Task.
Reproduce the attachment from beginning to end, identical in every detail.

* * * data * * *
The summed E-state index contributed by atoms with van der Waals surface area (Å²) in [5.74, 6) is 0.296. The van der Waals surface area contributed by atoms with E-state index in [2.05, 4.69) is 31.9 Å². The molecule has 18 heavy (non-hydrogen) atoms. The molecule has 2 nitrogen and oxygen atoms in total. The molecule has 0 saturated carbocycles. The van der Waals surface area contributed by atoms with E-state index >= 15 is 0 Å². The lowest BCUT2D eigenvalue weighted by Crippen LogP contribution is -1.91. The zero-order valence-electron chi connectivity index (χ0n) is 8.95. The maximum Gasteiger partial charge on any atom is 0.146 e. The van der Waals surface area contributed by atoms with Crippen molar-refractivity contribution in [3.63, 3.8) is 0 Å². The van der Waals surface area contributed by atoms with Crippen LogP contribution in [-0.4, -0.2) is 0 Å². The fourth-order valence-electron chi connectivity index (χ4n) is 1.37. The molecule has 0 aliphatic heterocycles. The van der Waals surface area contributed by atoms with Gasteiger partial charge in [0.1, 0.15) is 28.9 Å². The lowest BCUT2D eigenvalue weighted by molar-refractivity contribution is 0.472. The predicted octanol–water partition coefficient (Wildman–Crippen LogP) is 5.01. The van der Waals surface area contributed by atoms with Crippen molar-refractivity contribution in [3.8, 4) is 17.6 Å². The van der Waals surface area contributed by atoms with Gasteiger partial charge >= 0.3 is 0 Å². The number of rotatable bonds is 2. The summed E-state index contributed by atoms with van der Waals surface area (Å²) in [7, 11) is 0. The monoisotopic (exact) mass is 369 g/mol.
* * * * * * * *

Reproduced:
The summed E-state index contributed by atoms with van der Waals surface area (Å²) in [5.74, 6) is 0.296. The van der Waals surface area contributed by atoms with E-state index in [2.05, 4.69) is 31.9 Å². The molecule has 18 heavy (non-hydrogen) atoms. The molecule has 2 nitrogen and oxygen atoms in total. The molecule has 0 saturated carbocycles. The van der Waals surface area contributed by atoms with E-state index >= 15 is 0 Å². The lowest BCUT2D eigenvalue weighted by Crippen LogP contribution is -1.91. The zero-order valence-electron chi connectivity index (χ0n) is 8.95. The maximum Gasteiger partial charge on any atom is 0.146 e. The van der Waals surface area contributed by atoms with Crippen molar-refractivity contribution in [3.63, 3.8) is 0 Å². The van der Waals surface area contributed by atoms with Crippen LogP contribution in [-0.4, -0.2) is 0 Å². The fourth-order valence-electron chi connectivity index (χ4n) is 1.37. The molecule has 0 aliphatic heterocycles. The van der Waals surface area contributed by atoms with Gasteiger partial charge in [0.1, 0.15) is 28.9 Å². The lowest BCUT2D eigenvalue weighted by molar-refractivity contribution is 0.472. The predicted octanol–water partition coefficient (Wildman–Crippen LogP) is 5.01. The van der Waals surface area contributed by atoms with Crippen molar-refractivity contribution in [3.8, 4) is 17.6 Å². The van der Waals surface area contributed by atoms with Gasteiger partial charge >= 0.3 is 0 Å². The number of rotatable bonds is 2. The summed E-state index contributed by atoms with van der Waals surface area (Å²) in [7, 11) is 0. The monoisotopic (exact) mass is 369 g/mol.